18 December 2013
Last updated at 06:51 ET
BTC China’s Bobby Lee says his exchange remains in business despite new restrictions
Bitcoin has fallen to less than half the value it recently traded for, following reports of fresh action by Beijing to restrict trade in the virtual currency.
BTC China has said that local payment companies have been blocked from providing it with clearing services.
It means that the firm – the world’s biggest Bitcoin exchange in terms of trading volumes – can no longer accept yuan-based deposits.
Prices tumbled following the news.
One bitcoin was trading for as low as 2,560 yuan ($421, £258), according to the South China Morning Post.
Continue reading the main story
How Bitcoin works
Bitcoin is often referred to as a new kind of currency.
But it may be best to think of its units being virtual tokens rather than physical coins or notes.
However, like all currencies its value is determined by how much people are willing to exchange it for.
To process Bitcoin transactions, a procedure called “mining” must take place, which involves a computer solving a difficult mathematical problem with a 64-digit solution.
For each problem solved, one block of bitcoins is processed. In addition the miner is rewarded with new bitcoins.
This provides an incentive for people to provide computer processing power to solve the problems.
To compensate for the growing power of computer chips, the difficulty of the puzzles is adjusted to ensure a steady stream of about 3,600 new bitcoins a day.
There are currently about 11 million bitcoins in existence.
To receive a bitcoin a user must have a Bitcoin address – a string of 27-34 letters and numbers – which acts as a kind of virtual postbox to and from which the bitcoins are sent.
Since there is no registry of these addresses, people can use them to protect their anonymity when making a transaction.
These addresses are in turn stored in Bitcoin wallets which are used to manage savings.
They operate like privately run bank accounts – with the proviso that if the data is lost, so are the bitcoins owned.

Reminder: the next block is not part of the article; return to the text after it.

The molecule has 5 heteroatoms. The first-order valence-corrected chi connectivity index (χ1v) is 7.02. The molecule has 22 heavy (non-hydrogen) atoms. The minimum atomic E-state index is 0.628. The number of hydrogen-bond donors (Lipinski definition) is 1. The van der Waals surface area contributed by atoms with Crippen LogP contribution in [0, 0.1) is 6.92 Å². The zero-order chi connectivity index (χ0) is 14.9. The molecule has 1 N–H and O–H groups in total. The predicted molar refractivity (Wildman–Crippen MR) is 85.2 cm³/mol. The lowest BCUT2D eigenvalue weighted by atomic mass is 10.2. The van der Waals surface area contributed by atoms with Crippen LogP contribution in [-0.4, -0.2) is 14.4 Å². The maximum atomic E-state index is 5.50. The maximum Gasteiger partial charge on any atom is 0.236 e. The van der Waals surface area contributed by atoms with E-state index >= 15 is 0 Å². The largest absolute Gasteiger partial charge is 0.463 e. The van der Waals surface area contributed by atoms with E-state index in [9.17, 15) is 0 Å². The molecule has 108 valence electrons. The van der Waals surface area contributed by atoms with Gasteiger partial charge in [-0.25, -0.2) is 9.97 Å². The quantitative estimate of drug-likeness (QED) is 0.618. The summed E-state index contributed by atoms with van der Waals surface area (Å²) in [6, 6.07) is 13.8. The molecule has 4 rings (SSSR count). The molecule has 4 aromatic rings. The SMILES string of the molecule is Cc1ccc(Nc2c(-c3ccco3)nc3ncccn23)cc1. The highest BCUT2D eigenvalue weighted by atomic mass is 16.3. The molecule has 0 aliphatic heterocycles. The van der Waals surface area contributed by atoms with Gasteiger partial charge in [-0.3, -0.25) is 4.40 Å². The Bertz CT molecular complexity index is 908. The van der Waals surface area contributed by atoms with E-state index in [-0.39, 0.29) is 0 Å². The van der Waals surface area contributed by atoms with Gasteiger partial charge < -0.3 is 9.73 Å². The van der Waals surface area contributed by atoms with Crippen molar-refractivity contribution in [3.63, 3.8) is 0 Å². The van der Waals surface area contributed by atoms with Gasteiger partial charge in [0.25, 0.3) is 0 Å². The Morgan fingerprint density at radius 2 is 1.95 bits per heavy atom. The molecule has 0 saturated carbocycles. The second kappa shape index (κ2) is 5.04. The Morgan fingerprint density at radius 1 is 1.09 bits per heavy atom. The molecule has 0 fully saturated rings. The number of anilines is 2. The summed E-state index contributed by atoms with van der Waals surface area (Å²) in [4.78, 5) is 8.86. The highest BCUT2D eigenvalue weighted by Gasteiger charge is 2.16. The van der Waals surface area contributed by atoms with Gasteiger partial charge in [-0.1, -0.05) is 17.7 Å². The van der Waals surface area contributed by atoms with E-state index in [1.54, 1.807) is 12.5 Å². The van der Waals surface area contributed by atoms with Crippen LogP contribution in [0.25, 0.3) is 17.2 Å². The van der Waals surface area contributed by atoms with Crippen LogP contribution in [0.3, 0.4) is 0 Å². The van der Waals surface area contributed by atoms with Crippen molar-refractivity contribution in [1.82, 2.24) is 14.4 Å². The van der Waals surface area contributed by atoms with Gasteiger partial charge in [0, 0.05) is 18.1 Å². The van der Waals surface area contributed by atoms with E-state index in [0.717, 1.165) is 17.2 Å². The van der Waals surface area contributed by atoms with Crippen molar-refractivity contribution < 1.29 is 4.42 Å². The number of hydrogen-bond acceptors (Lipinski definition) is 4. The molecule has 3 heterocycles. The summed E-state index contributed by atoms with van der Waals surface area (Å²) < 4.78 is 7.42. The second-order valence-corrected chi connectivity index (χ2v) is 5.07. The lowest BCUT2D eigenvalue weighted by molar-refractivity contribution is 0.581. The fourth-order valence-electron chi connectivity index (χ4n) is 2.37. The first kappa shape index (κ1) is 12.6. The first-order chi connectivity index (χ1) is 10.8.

That compares with an all-time high of 7,588 yuan ($1,250; £764) in late November.
Exchanges in other countries also reported drops, with Japan-based MtGox seeing the exchange rate for one bitcoin fall from $717 to as low as $480 in Wednesday’s trade.
“A lot of people put Bitcoin’s rise over recent months to China where interest in it has gone through the roof,” said Emily Spaven, editor of digital currency news site CoinDesk told the BBC.
“People are getting frightened that with the new regulations the country could now drop out of the ecosystem. Going forward, it’s certainly not the end of Bitcoin, but people have been panic selling.”
Virtual currency exchanges in China are not licensed by the country’s central bank to accept or pay out yuan to their customers, making them reliant on independent clearing houses to act as middlemen.
“We essentially got notice from our third-party provider today that they will discontinue accepting payments for us and new deposits,” Bobby Lee, chief executive of BTC China, told SCMP.
“We’re still operating a Bitcoin exchange in China legally, and we’re still allowing people to deposit and withdraw Bitcoin, and withdraw renminbi [yuan].”
According to Yicai – a business news website with ties to the government – the news followed a meeting between officials from the People’s Bank of China and 10 clearing houses on Monday in Beijing, at which the firms were told they had until the end of January to sever links to the country’s Bitcoin exchanges.
This followed an earlier notice, issued by the regulators a fortnight ago, which banned local banks from handling transactions involving bitcoins.
The Chinese ban will make it harder for locals to swap their yuan for bitcoins
The virtual currency is not backed by a central bank of its own, and is best thought of as being virtual tokens, rather than real-world coins, which derive their value from the ability to exchange them for cash or use them to buy goods.
One expert suggested the crackdown was the result of the Chinese government’s fears that locals were using it as a way to bypass currency controls in order to move their savings out of the country.
“China is trying to grow its domestic economy and rebalance it from an export and investment-based model to a consumer driven one over the next decade, and to do that the authorities want to keep as much yuan within the country as possible,” said Jinny Yan, an economist with Standard Chartered bank.
“They don’t want to curtail any innovation in the financial sector. However, at the moment any unexpected growth and development in channels that allow by-passing of capital controls will cause anxiety.”
Ms Spaven added that she believed Bitcoin would eventually bounce back.
“Underneath all the speculative trading is a robust technology that has intrinsic value as a payment network, offering cheaper and faster money transfer than any other options that exist currently,” she said.
“If you look at our Bitcoin Price Index, you can see that prices dipped to below the current level this time last month and soon bounced back. I believe the same will happen this time around. It may take some time, but the price will rise again.”